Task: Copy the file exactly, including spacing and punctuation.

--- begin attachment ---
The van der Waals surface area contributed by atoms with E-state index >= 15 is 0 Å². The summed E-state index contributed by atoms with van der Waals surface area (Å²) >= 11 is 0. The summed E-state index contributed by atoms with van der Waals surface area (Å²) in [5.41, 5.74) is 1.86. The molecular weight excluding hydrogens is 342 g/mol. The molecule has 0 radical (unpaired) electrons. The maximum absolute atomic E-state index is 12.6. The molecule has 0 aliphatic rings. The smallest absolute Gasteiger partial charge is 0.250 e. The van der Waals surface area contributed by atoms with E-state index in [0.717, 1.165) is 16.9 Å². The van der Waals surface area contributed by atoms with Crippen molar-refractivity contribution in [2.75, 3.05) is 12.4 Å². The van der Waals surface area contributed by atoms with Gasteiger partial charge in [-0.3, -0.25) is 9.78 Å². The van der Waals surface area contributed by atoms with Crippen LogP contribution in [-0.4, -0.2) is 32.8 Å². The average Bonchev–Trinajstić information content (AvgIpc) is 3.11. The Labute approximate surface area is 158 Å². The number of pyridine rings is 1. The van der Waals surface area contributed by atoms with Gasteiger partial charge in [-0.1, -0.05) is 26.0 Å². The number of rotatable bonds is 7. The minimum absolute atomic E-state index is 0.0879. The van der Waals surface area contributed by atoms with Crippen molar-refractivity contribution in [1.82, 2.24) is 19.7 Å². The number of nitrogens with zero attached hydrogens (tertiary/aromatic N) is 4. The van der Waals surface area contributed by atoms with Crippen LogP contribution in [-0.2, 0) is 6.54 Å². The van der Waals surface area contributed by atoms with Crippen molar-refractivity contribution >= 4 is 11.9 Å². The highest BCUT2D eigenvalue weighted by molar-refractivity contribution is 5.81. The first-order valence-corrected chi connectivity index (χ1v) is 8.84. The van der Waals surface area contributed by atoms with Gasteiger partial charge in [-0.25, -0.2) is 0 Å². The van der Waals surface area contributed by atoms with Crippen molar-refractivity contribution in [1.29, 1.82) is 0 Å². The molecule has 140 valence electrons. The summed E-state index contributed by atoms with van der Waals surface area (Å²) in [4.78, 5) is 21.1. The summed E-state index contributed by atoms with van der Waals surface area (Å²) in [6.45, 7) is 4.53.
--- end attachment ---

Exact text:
The van der Waals surface area contributed by atoms with E-state index >= 15 is 0 Å². The summed E-state index contributed by atoms with van der Waals surface area (Å²) >= 11 is 0. The summed E-state index contributed by atoms with van der Waals surface area (Å²) in [5.41, 5.74) is 1.86. The molecular weight excluding hydrogens is 342 g/mol. The molecule has 0 radical (unpaired) electrons. The maximum absolute atomic E-state index is 12.6. The molecule has 0 aliphatic rings. The smallest absolute Gasteiger partial charge is 0.250 e. The van der Waals surface area contributed by atoms with E-state index in [0.717, 1.165) is 16.9 Å². The van der Waals surface area contributed by atoms with Crippen molar-refractivity contribution in [2.75, 3.05) is 12.4 Å². The van der Waals surface area contributed by atoms with Gasteiger partial charge in [-0.3, -0.25) is 9.78 Å². The van der Waals surface area contributed by atoms with Crippen LogP contribution in [-0.4, -0.2) is 32.8 Å². The average Bonchev–Trinajstić information content (AvgIpc) is 3.11. The Labute approximate surface area is 158 Å². The number of pyridine rings is 1. The van der Waals surface area contributed by atoms with Gasteiger partial charge in [-0.1, -0.05) is 26.0 Å². The number of rotatable bonds is 7. The minimum absolute atomic E-state index is 0.0879. The van der Waals surface area contributed by atoms with Crippen molar-refractivity contribution in [1.82, 2.24) is 19.7 Å². The number of nitrogens with zero attached hydrogens (tertiary/aromatic N) is 4. The van der Waals surface area contributed by atoms with Crippen LogP contribution in [-0.2, 0) is 6.54 Å². The van der Waals surface area contributed by atoms with Crippen molar-refractivity contribution >= 4 is 11.9 Å². The highest BCUT2D eigenvalue weighted by molar-refractivity contribution is 5.81. The first-order valence-corrected chi connectivity index (χ1v) is 8.84. The van der Waals surface area contributed by atoms with Gasteiger partial charge in [-0.25, -0.2) is 0 Å². The van der Waals surface area contributed by atoms with Crippen molar-refractivity contribution in [1.29, 1.82) is 0 Å². The molecule has 140 valence electrons. The summed E-state index contributed by atoms with van der Waals surface area (Å²) in [4.78, 5) is 21.1. The summed E-state index contributed by atoms with van der Waals surface area (Å²) in [6.45, 7) is 4.53.